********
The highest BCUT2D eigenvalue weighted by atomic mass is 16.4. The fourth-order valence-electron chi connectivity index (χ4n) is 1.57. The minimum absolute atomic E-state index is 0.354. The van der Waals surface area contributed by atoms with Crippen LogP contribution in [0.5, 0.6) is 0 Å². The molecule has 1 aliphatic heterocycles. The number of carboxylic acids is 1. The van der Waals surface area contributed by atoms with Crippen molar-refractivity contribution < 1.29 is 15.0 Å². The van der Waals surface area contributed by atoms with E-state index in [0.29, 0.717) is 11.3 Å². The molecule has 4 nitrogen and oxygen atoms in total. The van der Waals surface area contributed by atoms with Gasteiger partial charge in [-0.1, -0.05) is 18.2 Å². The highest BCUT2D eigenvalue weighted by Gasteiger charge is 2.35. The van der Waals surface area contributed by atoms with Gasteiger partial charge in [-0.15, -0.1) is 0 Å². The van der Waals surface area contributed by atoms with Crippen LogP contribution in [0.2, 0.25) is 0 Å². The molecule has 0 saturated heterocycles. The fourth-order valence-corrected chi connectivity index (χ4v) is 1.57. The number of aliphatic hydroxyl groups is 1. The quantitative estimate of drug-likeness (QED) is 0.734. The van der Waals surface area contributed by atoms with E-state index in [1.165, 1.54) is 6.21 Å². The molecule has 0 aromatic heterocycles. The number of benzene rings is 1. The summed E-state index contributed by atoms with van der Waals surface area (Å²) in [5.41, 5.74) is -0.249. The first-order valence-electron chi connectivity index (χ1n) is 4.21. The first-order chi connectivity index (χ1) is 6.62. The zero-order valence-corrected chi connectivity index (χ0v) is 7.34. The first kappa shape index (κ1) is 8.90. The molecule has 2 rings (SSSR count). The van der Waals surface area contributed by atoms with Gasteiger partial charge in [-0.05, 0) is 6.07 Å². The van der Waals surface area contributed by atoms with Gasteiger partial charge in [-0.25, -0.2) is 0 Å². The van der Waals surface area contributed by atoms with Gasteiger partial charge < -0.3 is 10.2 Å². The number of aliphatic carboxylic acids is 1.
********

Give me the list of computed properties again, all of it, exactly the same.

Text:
The highest BCUT2D eigenvalue weighted by atomic mass is 16.4. The fourth-order valence-electron chi connectivity index (χ4n) is 1.57. The minimum absolute atomic E-state index is 0.354. The van der Waals surface area contributed by atoms with Crippen LogP contribution in [0.5, 0.6) is 0 Å². The molecule has 1 aliphatic heterocycles. The number of carboxylic acids is 1. The van der Waals surface area contributed by atoms with Crippen molar-refractivity contribution < 1.29 is 15.0 Å². The van der Waals surface area contributed by atoms with E-state index in [0.29, 0.717) is 11.3 Å². The molecule has 4 nitrogen and oxygen atoms in total. The van der Waals surface area contributed by atoms with Gasteiger partial charge in [-0.1, -0.05) is 18.2 Å². The highest BCUT2D eigenvalue weighted by Gasteiger charge is 2.35. The van der Waals surface area contributed by atoms with Gasteiger partial charge in [-0.15, -0.1) is 0 Å². The van der Waals surface area contributed by atoms with Crippen LogP contribution in [0.2, 0.25) is 0 Å². The molecule has 0 saturated heterocycles. The fourth-order valence-corrected chi connectivity index (χ4v) is 1.57. The number of aliphatic hydroxyl groups is 1. The quantitative estimate of drug-likeness (QED) is 0.734. The van der Waals surface area contributed by atoms with E-state index in [1.165, 1.54) is 6.21 Å². The molecule has 0 aromatic heterocycles. The number of benzene rings is 1. The summed E-state index contributed by atoms with van der Waals surface area (Å²) in [5.41, 5.74) is -0.249. The first-order valence-electron chi connectivity index (χ1n) is 4.21. The first-order chi connectivity index (χ1) is 6.62. The zero-order valence-corrected chi connectivity index (χ0v) is 7.34. The first kappa shape index (κ1) is 8.90. The molecule has 2 rings (SSSR count). The van der Waals surface area contributed by atoms with Gasteiger partial charge in [-0.05, 0) is 6.07 Å². The van der Waals surface area contributed by atoms with Gasteiger partial charge in [-0.25, -0.2) is 0 Å². The van der Waals surface area contributed by atoms with Gasteiger partial charge < -0.3 is 10.2 Å². The number of aliphatic carboxylic acids is 1.